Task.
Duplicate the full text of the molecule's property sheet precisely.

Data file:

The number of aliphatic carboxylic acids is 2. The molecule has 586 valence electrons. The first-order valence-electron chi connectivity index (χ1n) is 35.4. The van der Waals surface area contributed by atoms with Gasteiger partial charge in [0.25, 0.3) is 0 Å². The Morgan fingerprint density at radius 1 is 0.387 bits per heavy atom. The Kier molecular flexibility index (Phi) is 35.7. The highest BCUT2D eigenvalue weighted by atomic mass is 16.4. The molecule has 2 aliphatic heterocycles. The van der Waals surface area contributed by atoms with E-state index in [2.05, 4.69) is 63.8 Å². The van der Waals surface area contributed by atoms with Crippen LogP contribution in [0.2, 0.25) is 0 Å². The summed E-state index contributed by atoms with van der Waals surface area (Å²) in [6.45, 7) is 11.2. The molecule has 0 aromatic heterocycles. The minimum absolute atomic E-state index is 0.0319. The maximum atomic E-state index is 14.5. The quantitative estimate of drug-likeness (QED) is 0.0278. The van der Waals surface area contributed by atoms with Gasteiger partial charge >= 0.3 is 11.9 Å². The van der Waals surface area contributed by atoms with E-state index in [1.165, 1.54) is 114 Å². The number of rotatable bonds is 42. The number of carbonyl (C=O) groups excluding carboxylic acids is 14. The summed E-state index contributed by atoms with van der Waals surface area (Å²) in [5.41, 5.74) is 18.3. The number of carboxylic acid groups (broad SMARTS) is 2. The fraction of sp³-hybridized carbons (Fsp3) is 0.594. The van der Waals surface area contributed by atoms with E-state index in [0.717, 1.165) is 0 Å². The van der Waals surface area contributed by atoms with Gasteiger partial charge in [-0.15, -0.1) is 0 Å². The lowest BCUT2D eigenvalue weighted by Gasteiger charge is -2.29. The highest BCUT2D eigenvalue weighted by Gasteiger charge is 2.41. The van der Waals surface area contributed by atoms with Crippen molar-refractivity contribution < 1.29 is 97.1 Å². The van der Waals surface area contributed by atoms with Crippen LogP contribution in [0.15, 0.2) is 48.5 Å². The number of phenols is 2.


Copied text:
The number of aliphatic carboxylic acids is 2. The molecule has 586 valence electrons. The first-order valence-electron chi connectivity index (χ1n) is 35.4. The van der Waals surface area contributed by atoms with Gasteiger partial charge in [0.25, 0.3) is 0 Å². The Morgan fingerprint density at radius 1 is 0.387 bits per heavy atom. The Kier molecular flexibility index (Phi) is 35.7. The highest BCUT2D eigenvalue weighted by atomic mass is 16.4. The molecule has 2 aliphatic heterocycles. The van der Waals surface area contributed by atoms with E-state index in [2.05, 4.69) is 63.8 Å². The van der Waals surface area contributed by atoms with Crippen LogP contribution in [0.2, 0.25) is 0 Å². The summed E-state index contributed by atoms with van der Waals surface area (Å²) in [6.45, 7) is 11.2. The molecule has 0 aromatic heterocycles. The minimum absolute atomic E-state index is 0.0319. The maximum atomic E-state index is 14.5. The quantitative estimate of drug-likeness (QED) is 0.0278. The van der Waals surface area contributed by atoms with Gasteiger partial charge >= 0.3 is 11.9 Å². The van der Waals surface area contributed by atoms with E-state index in [1.165, 1.54) is 114 Å². The number of rotatable bonds is 42. The number of carbonyl (C=O) groups excluding carboxylic acids is 14. The summed E-state index contributed by atoms with van der Waals surface area (Å²) in [5.41, 5.74) is 18.3. The number of carboxylic acid groups (broad SMARTS) is 2. The fraction of sp³-hybridized carbons (Fsp3) is 0.594. The van der Waals surface area contributed by atoms with E-state index in [0.717, 1.165) is 0 Å². The van der Waals surface area contributed by atoms with Gasteiger partial charge in [-0.15, -0.1) is 0 Å². The lowest BCUT2D eigenvalue weighted by Gasteiger charge is -2.29. The highest BCUT2D eigenvalue weighted by Gasteiger charge is 2.41. The van der Waals surface area contributed by atoms with Crippen molar-refractivity contribution < 1.29 is 97.1 Å². The van der Waals surface area contributed by atoms with Crippen LogP contribution in [0.15, 0.2) is 48.5 Å². The number of phenols is 2.